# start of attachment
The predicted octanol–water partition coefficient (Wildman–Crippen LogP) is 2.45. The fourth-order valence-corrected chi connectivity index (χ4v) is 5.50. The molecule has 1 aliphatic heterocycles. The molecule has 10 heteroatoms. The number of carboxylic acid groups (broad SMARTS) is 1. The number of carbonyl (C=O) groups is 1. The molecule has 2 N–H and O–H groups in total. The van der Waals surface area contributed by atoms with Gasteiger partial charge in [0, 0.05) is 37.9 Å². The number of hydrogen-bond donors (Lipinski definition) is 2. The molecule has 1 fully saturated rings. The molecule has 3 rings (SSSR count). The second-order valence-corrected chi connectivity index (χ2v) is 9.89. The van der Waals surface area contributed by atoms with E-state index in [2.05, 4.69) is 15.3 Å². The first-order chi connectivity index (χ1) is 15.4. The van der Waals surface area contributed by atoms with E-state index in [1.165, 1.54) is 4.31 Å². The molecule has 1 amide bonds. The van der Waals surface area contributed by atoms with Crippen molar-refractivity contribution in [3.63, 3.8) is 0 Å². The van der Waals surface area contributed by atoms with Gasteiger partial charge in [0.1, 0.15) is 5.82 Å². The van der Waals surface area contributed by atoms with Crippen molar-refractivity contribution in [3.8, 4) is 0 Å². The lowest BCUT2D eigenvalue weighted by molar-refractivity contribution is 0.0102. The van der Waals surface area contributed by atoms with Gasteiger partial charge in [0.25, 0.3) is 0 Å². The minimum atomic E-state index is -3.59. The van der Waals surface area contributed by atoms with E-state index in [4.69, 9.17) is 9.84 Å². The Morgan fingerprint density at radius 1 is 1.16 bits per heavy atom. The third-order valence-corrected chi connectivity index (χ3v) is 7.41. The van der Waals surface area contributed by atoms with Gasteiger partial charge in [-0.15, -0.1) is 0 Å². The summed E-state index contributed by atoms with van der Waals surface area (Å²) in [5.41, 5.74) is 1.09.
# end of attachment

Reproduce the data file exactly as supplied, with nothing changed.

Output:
The predicted octanol–water partition coefficient (Wildman–Crippen LogP) is 2.45. The fourth-order valence-corrected chi connectivity index (χ4v) is 5.50. The molecule has 1 aliphatic heterocycles. The molecule has 10 heteroatoms. The number of carboxylic acid groups (broad SMARTS) is 1. The number of carbonyl (C=O) groups is 1. The molecule has 2 N–H and O–H groups in total. The van der Waals surface area contributed by atoms with Gasteiger partial charge in [0, 0.05) is 37.9 Å². The number of hydrogen-bond donors (Lipinski definition) is 2. The molecule has 1 fully saturated rings. The molecule has 3 rings (SSSR count). The second-order valence-corrected chi connectivity index (χ2v) is 9.89. The van der Waals surface area contributed by atoms with E-state index in [2.05, 4.69) is 15.3 Å². The first-order chi connectivity index (χ1) is 15.4. The van der Waals surface area contributed by atoms with E-state index in [1.165, 1.54) is 4.31 Å². The molecule has 1 amide bonds. The van der Waals surface area contributed by atoms with Crippen molar-refractivity contribution in [3.63, 3.8) is 0 Å². The van der Waals surface area contributed by atoms with Gasteiger partial charge in [0.1, 0.15) is 5.82 Å². The van der Waals surface area contributed by atoms with Crippen molar-refractivity contribution in [3.8, 4) is 0 Å². The lowest BCUT2D eigenvalue weighted by molar-refractivity contribution is 0.0102. The van der Waals surface area contributed by atoms with Gasteiger partial charge in [0.25, 0.3) is 0 Å². The minimum atomic E-state index is -3.59. The van der Waals surface area contributed by atoms with E-state index in [4.69, 9.17) is 9.84 Å². The Morgan fingerprint density at radius 1 is 1.16 bits per heavy atom. The third-order valence-corrected chi connectivity index (χ3v) is 7.41. The van der Waals surface area contributed by atoms with Gasteiger partial charge in [-0.15, -0.1) is 0 Å². The summed E-state index contributed by atoms with van der Waals surface area (Å²) in [5.41, 5.74) is 1.09.